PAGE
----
Yesterday, we put a klieg light on Univision/Fusion anchor Jorge Ramos' most recent column, and his smear of Catholics as "gullible". It seems that something was conveniently lost in translation when reformatting the column for his English-language audience at Fusion and beyond.
The original Spanish-language version of the column ran both in Mexico City's Reforma, and on Univision's website domestically. As we've noted previously, Ramos' columns customarily cycle through in Spanish -for consumption domestically as well as in Mexico and throughout Latin America- before being translated and edited for publication on Fusion. However, Fusion excised the offensive sentence from its version of the op-ed. This is what Spanish-language readers saw on Reforma and Univision:
Upon entering the church, the first thing parishioners see is a lottery stand (with tickets on sale) for the Christmas grand prize. The conversation continues there. If prayers to heaven aren't met there is always- with a bit of luck and a lottery ticket- a second chance. Church and state in full complicity to deceive the gullible.
However, Fusion readers got:
Upon entering the church, the faithful pass a stand where they can buy tickets for the Spanish Christmas lottery—”El Gordo,” the big one, as it’s called. The message seems to be: If your prayers go unanswered, you can buy a lottery ticket and get another shot.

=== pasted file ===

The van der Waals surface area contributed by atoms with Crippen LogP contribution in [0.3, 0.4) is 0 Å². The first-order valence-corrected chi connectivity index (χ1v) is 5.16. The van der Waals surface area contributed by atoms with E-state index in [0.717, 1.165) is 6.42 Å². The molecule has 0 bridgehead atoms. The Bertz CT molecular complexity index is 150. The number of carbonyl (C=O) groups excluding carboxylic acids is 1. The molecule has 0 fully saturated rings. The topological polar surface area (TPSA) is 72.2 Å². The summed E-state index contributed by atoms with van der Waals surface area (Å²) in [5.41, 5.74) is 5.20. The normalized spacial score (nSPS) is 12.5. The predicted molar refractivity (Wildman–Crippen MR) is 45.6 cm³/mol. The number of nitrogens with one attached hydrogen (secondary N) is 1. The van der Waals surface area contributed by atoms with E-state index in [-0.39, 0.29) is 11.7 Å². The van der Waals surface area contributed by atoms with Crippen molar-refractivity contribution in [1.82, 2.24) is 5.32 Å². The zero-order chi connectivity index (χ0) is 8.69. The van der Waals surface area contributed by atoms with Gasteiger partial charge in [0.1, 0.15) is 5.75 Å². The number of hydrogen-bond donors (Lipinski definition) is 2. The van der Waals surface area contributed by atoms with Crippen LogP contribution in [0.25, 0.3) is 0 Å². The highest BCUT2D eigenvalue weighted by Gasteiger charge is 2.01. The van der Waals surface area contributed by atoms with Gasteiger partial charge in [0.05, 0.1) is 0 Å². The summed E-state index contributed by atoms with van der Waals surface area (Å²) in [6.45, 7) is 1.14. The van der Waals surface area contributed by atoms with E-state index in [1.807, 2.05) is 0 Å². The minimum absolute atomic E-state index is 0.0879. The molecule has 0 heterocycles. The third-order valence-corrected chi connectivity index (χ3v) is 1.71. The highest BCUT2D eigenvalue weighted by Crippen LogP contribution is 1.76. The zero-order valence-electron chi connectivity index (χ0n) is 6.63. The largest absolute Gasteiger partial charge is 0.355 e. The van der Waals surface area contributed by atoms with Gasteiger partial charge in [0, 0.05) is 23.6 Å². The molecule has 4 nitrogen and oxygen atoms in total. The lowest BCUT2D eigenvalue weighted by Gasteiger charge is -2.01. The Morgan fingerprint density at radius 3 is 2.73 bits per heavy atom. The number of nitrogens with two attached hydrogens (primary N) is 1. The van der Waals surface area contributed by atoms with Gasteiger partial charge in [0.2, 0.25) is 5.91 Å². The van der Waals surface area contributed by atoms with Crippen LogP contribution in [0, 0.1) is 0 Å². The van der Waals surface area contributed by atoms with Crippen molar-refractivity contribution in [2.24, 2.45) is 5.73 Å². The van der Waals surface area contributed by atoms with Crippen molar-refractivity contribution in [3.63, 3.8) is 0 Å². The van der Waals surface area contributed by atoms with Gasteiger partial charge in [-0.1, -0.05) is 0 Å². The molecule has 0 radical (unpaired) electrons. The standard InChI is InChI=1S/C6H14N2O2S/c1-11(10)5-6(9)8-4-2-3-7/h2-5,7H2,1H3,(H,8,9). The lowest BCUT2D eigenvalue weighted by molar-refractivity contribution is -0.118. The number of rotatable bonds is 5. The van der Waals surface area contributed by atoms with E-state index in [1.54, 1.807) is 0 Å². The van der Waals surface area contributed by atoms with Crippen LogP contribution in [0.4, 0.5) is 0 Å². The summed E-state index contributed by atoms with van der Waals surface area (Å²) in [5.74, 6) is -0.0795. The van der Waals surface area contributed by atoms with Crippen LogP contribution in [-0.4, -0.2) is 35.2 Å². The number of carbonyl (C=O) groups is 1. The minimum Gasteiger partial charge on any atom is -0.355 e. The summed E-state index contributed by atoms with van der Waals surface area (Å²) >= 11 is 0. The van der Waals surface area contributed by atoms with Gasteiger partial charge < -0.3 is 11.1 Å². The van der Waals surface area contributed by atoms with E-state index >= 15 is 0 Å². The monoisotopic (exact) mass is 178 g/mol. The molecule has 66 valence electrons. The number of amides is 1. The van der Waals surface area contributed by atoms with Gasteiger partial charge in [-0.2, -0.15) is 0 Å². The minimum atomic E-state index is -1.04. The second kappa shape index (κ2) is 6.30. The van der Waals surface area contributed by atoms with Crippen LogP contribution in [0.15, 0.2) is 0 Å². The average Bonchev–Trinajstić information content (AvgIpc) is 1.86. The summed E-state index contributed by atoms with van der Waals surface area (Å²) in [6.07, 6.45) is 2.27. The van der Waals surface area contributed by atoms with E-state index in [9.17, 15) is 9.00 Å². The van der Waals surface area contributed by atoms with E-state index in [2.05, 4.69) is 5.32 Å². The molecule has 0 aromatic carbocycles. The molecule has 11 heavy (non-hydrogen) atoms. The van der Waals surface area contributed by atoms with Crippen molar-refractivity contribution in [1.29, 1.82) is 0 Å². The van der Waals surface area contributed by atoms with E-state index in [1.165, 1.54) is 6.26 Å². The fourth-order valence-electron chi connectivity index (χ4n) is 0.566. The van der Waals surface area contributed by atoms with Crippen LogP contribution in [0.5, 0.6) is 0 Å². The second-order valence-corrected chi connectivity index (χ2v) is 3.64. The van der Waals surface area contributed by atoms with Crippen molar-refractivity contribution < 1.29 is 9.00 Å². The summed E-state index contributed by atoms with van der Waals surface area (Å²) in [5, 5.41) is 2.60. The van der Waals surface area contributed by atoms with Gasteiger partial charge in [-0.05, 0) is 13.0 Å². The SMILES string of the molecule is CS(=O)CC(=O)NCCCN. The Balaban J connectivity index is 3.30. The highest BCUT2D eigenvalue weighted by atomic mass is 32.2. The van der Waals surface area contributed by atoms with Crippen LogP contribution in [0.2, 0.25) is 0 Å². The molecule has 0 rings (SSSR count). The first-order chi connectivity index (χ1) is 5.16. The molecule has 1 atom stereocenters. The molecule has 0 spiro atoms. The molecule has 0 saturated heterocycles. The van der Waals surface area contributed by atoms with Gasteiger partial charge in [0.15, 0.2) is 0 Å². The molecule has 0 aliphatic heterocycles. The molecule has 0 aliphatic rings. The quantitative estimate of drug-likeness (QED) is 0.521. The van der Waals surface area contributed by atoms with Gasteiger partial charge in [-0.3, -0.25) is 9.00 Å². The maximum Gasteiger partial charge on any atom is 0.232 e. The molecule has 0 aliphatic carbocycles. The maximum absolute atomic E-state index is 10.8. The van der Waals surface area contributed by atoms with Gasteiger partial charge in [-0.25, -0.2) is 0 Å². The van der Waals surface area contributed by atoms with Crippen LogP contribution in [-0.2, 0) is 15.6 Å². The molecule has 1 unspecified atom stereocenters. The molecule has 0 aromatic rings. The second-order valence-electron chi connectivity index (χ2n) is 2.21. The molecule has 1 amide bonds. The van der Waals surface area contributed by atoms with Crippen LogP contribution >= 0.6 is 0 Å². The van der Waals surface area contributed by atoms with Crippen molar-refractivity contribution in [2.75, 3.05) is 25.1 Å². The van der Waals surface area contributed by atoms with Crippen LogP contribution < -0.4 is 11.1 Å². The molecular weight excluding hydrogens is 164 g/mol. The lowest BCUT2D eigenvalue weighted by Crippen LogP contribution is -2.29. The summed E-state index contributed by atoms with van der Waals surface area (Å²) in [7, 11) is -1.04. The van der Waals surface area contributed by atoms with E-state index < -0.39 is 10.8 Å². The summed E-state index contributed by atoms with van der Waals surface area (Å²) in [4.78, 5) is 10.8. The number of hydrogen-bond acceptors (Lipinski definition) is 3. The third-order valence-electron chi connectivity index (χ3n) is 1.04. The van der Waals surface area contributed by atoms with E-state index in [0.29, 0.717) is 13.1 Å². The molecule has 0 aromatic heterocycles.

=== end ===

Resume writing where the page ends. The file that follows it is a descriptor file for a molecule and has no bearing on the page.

To be clear, I have no problem whatsoever with the slight variances in translation of the original text. As a professional interpreter, I get that original Spanish-language text is going to contract by about 30% when rendered into English. As someone who is subject to editing, I understand the nuances of getting content out to one's audience (Millennials and the U.S. media, in this instance). However, none of that justifies the decision to excise the last sentence of the cited paragraph.
Jorge Ramos' out-and-proud antagonistic relationship with persons and institutions of faith are a matter of record. In fact, his New Yorker hagiography indicates that he is "...anticlerical to this day". If Jorge Ramos is OK with being a part of the godless left, why would Fusion feel compelled to excise his characterization of persons of faith as "gullible"? Who made that call and what was the basis for that decision? If that sentence was deemed too offensive for publication in English, why run it in Spanish on Univision?
It was cravenly deceptive for Fusion to attempt to conceal Jorge Ramos' potentially offensive remarks, and it was comically naive to think that this deception would go unchecked.